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& # 39; Spider-Man & # 39; flies up, but Marvel should slow down his role anyway



While "Spider-Man: Far From Home" is swinging to another grand opening, Disney's other marquee franchise, Marvel, might consider a similar approach and its role in "Avengers: Endgame," the pinnacle of the opera , slow down from his 10-year plan.

At first glance this may sound strange. Spider-Man has been open to broadly positive reviews and has raised a whopping $ 185 million in North America and nearly $ 600 million worldwide in its first week. This hardly seems to be the time to initiate a strategic retreat.

Nevertheless, piggybacking in the "Avengers" narrative is an advantage that darkens the analysis a bit. And the creative flaws of the film ̵

1; which are not insignificant – coupled with the challenge of sustaining a massive, interlocking "cinematic universe" suggest that the huge losses in "Endgame" have left holes in Marvel's cheerful Marching Society, which take a little time will absorb and recover.

Marvel obviously still has many arrows in his quiver, including sequels of "Black Panther", "Captain Marvel" and "Guardians of the Galaxy". Whatever the weight pulls down this summer, Marvel has managed to defy that gravity.

The company's catalog, however, shows signs of stretching, not only in terms of feeding the theater animal, but also in terms of several new, limited-edition series. "Far From Home" has its moments like "Spider-Man: Homecoming" , But even with an action that builds the emotional weight of "endgame", another mediocre villain (albeit better than the vulture) provided a hefty dose of romanticism at the Disney Channel level and too chunky a trick on which the adult companions involved, that this felt qualitatively better than a moderate aspirant.

  & # 39; Spider-Man: Far away from home & # 39;
Marvel clearly does not need this. To press the reset button, however, the studio would benefit from avoiding the irrational exuberance that contributed to "Solos"'s fate – the sense that everything that carries its logo coincides with that Equivalent of fairy dust is sprayed.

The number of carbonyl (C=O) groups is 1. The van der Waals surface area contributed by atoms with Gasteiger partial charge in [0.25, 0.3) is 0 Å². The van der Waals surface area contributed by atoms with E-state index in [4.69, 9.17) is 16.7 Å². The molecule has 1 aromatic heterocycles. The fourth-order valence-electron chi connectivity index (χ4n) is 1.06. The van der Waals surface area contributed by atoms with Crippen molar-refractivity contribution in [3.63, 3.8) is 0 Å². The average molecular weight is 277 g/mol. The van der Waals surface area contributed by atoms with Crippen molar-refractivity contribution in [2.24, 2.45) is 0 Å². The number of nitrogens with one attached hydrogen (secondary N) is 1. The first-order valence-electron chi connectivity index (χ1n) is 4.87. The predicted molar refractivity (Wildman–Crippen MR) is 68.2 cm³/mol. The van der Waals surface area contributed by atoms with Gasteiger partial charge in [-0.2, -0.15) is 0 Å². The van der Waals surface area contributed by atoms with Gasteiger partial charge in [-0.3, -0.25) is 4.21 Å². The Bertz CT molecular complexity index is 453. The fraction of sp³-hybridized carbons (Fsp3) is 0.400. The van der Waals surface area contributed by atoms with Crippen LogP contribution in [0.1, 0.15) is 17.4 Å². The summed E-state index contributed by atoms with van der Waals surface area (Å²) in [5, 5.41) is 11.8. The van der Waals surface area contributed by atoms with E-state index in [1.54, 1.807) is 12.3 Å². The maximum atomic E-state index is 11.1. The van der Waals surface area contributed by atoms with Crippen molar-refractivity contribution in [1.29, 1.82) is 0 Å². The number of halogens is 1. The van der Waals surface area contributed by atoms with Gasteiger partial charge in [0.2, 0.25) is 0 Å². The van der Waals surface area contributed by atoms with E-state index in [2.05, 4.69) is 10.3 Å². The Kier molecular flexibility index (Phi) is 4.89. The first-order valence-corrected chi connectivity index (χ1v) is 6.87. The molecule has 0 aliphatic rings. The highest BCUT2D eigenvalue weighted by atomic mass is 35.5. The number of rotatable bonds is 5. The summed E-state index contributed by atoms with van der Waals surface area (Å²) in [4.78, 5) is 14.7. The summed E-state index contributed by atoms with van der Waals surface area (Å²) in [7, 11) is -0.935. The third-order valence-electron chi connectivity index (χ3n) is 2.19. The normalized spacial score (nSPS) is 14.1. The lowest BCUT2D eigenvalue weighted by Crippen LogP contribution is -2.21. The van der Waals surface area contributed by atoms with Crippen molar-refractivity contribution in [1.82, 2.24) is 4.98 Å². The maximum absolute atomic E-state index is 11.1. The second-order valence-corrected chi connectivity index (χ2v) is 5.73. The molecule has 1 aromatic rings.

20th Century Fox, Disney / Marvel has taken control of two of Marvel's trademarks, Fantastic Four and X-Men, whose film rights were parceled out years ago. Both seem mature enough to be included in the wider Marvel Cinematic Universe. Businesses require time and care, the way it is based on strict adherence to a release plan designed to ensure that Disney continually sells consumer goods and that its shareholders are the largest consumer The happiest thing in the world was a joke bet. The studio has an enviable track record, though things like "Guardians" and "Ant-Man" are by no means secure. The final credits of "Spider-Man" also point to new directions, albeit in a cryptic way. "Godzilla: King of the Monsters" and "Dark Phoenix," the latest X-Men movie, give a cautionary note.

Disney took the right step by cooling his jets when it came to "Star Wars." As tempting as it is to move forward, a similar approach would be advisable if Marvel moves into the post-endgame phase.

Marvel has looked pretty invincible so far. However, the uncertain future map of "Spider-Man" and the simple law of averages increase the risk of sooner or later burning the wings (or webbing) if they insist on flying so close to the sun.


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